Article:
Actually, your company probably already has policies that govern these kind of stupid, unethical, unprofessional, or downright illegal behaviors, so you really just need to enforce what you have. The idea is to trust and reward 98% of your employees, and come down hard on the few offenders that ruin it for everyone else.

5. Use the teenager deterrent.
Make sure your employees are aware that anything they do on their computer or phone can be accessed by their manager or someone in IT and or HR (i.e., Mom and Dad). This is like the threat of a nuclear first strike. The fact that you would never really use it - and might not even be able to - doesn't matter. It's only for those borderline situations, in order to "help" your employees make the right choices.
I've always used the same policy with my kids; I've never snooped in their stuff (nor would I want to) ... but I always let them know I could. Again, it all goes back to rule #1 - I trust them.

6. Mandatory access to Great Leadership for all employees.
Sorry, I just had to add this.

What do you think? Am I missing something here? What would you change or add, and why?

7/22/09 update: Just for clarification, I was at another company, not my own when I got the "access denied" message.

8 comments:

Jude said...

Great ideas. Especially about the part about allowing employees to use the tools in ways that benefit work. I'm a social worker and a couple of weeks ago I found out a client of mine needed a stroller. I got on Facebook (at work) sent a message to my peeps asking if anyone had one they weren't using anymore, and within two hours had what my client needed.

RecruiterGuy said...

I think at this point I could write a book on the reasons a company behaves the way they do with regards to employee freedoms. Most of it just boils down to fear or ignorance or the inability or unwillingness to manage. Sometimes it's all of the above and we just blame it on culture.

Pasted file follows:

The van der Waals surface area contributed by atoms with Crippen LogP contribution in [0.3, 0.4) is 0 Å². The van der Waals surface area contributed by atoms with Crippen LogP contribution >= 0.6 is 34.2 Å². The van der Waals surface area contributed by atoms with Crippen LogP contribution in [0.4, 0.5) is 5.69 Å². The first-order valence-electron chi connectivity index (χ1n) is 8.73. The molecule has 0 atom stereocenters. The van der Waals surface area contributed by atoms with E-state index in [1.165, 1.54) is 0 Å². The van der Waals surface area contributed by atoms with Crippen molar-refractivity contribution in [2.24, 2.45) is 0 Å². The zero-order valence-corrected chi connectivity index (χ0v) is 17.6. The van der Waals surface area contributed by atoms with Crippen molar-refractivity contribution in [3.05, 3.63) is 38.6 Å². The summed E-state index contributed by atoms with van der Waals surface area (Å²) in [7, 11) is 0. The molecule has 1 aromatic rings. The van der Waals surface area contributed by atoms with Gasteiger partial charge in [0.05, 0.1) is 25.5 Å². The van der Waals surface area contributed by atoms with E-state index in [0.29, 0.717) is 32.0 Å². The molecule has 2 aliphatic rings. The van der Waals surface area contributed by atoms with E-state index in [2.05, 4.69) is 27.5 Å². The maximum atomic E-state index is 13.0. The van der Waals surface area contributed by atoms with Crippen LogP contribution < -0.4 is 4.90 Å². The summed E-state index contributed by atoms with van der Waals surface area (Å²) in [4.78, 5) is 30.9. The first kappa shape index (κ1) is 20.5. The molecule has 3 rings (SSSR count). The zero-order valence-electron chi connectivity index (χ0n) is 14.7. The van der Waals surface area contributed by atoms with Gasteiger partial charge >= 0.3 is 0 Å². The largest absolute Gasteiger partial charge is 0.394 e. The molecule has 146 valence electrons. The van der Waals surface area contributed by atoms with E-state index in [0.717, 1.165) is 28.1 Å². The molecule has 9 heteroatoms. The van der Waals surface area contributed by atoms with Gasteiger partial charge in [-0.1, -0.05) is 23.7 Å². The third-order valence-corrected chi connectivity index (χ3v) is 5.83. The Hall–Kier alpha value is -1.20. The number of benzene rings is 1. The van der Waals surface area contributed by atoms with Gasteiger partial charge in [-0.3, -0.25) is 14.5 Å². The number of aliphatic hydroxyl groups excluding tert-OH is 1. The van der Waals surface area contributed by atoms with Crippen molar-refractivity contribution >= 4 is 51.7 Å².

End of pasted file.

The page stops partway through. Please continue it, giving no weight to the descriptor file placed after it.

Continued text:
There are legitimate concerns by many companies as well that shouldn't be ignored though. While sites like YouTube continue to dominate and climb in their viewership there are often times bandwidth concerns.

Many companies are starting to "get it" and are opening up the doors a bit to various social and collaborative networks - but the change is slow going.

I'm of the opinion that they'll need to adapt to where employees are demanding to interact in order to, at a minimum, remain competitive when seeking new talent.
It reminds me of a conversation had with Penelope Trunk at ERE last year - she mentioned a job seeker right out of college that said they wouldn't work at a place that blocked MySpace in the office. Yes, this creates all kinds of conversations about how each of us had these crazy ideals about the workplace right out of school - and yes, it seems a bit stupid (if not naive) in this economy for any potential employee to make such a statement.

But the underlying fact is simple - it's where they go to interact. So whether they do it on our intranets or their mobile phones it's time that companies decided how to manage the item of concern more effectively rather than police it.

Thanks for the post, Dan. Always a great topic - and love your 'no bull' approach.

Chris Hoyt
aka: RecruiterGuy
www.RecruiterGuy.net

Kye Swenson said...

Being a recent graduate, I especially agree with allowing employees to access social media sites. Not only does the younger generation use these sites for friends, but many use them to keep in touch with family as well. More importantly, so many companies are now making profiles on sites such as Facebook and Twitter, so it's inevitable that they will have to let their employees use these tools.

Wally Bock said...

Congratulations! This post was selected as one of the five best independent business blog posts of the week in my Three Star Leadership Midweek Review of the Business Blogs.

http://blog.threestarleadership.com/2009/07/22/72209-midweek-look-at-the-independent-business-blogs.aspx

Wally Bock

Wally Bock said...

Hmmmmmmmmm. How come there's no "telephone use" policy?

Great post, Dan.

Dan McCarthy said...

Looks like so far the jury is siding with "give 'em all they want" - but we're a biased community (those that write and read blogs). We're right, but biased. (-:

and thanks, Wally!

Training Time said...

For anyone looking to develop a social media policy, this is the way to go. I think point number three should be mandatory - educate and train your employees. Giving them the reasons why you've made a certain decision (especially regarding what they can/can't do) will improve the likelihood that everyone will follow it. Like you said, even if they're not allowed to visit a certian site, they're probably doing it anyway, whether you like it or not.

Karla Porter said...

It should be all about performance management. Set expectations and manage to them. Great post!